Confession: we’re a sucker for taste tests and food rankings. We staunchly feel the ketchup taste test was an epic moment in 2007 and seemingly arbitrary lists like Bauer’s Top 100 and the Top 10 Food Trends of ‘07 are brilliant works of art.
So, naturally, when the Chronicle decided to rank a hard-to-find imported product like buffalo-milk mozzarella, it was a big moment at MenuPages HQ. Plus, mozzarella di bufala is an absolute Italian delicacy, especially in the summer, when it blends perfectly with tomatoes, basil and olive oil. However, since its sublimity is dependant upon freshness and it’s made predominantly in Italy, you won’t find it easily.
The elite competition consisted of a mere four contenders: Cilento (from A.G. Ferrari Foods), Spinosa (Drager’s), Mandara (Trader Joe’s) and Gustosella (Rainbow).
Results after the jump!
The Chronicle’s five-person panel didn’t rave about any of the imports, but came to the following conclusions.
Two brands stood out and tied for the top ranking: Cilento and Spinosa.Cilento ($10.99 a pound, A.G. Ferrari) had a “smooth, tight exterior” that was “slightly chewy – which is nice.” Inside, it was “creamy” and “tender” but a little “dry.” The panel liked its “milky” flavor, which had “good dairy notes” with “reasonable salt and acidic notes.”Two tasters would buy this brand, two might and one wouldn’t.Spinosa ($8.99 for 125 grams, Draeger’s), the only one of the four to come in a flexible plastic pouch instead of a hard plastic container, had a “thin skin and creamy interior.” This cheese had “lots of flavor” and “nice salt” level. Three would buy this, one might and one would not.Third-ranked Mandara ($5.99 for 7 ounces, Trader Joe’s) fell short both for texture and flavor. This mozzarella was “grainy” with the “texture of cottage cheese,” and had a “tangy” but “decent” flavor. One would buy it, two might and two wouldn’t.In fourth place, Gustosella ($5.29 for 125 grams, Rainbow) was “salty,” “tangy” and “yeasty” but “edible.” And its texture was chewy. One might buy this cheese, three might and one wouldn’t.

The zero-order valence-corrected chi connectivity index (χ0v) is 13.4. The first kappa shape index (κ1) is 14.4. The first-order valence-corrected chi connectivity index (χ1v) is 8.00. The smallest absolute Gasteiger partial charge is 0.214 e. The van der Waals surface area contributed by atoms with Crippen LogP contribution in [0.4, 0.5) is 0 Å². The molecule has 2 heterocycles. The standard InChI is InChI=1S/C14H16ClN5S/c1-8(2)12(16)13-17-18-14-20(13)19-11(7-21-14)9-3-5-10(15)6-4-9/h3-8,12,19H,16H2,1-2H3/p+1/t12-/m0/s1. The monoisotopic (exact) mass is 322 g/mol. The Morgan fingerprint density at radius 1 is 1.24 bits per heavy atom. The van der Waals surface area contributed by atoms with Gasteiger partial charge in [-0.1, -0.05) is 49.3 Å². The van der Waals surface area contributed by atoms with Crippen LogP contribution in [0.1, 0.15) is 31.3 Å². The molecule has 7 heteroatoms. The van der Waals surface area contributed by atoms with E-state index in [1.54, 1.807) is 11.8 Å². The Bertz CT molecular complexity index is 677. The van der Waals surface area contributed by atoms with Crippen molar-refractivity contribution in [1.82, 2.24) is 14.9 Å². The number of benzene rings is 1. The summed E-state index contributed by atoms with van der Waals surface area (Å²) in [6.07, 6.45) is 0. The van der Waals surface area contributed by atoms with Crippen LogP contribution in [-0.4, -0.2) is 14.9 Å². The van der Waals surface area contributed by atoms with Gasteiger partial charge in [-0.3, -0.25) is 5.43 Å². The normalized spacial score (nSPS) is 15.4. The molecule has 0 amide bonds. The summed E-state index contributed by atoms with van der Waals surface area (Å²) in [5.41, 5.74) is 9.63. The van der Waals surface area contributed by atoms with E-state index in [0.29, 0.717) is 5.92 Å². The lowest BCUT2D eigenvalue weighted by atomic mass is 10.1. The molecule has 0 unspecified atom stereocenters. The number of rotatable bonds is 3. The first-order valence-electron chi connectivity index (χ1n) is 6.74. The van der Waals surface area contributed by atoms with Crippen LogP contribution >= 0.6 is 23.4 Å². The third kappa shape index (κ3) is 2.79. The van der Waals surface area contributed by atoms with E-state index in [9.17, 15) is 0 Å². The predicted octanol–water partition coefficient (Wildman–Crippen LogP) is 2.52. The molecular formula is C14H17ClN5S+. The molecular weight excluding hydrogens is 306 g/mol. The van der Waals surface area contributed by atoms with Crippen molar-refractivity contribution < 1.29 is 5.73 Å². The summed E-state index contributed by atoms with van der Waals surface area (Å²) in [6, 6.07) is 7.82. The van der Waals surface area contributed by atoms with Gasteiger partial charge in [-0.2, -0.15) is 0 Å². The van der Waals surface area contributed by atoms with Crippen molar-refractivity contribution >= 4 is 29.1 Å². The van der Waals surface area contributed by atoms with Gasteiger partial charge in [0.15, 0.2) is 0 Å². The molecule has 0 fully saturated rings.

Maybe you should just stick to fresh, locally-made cow’s milk mozzarella?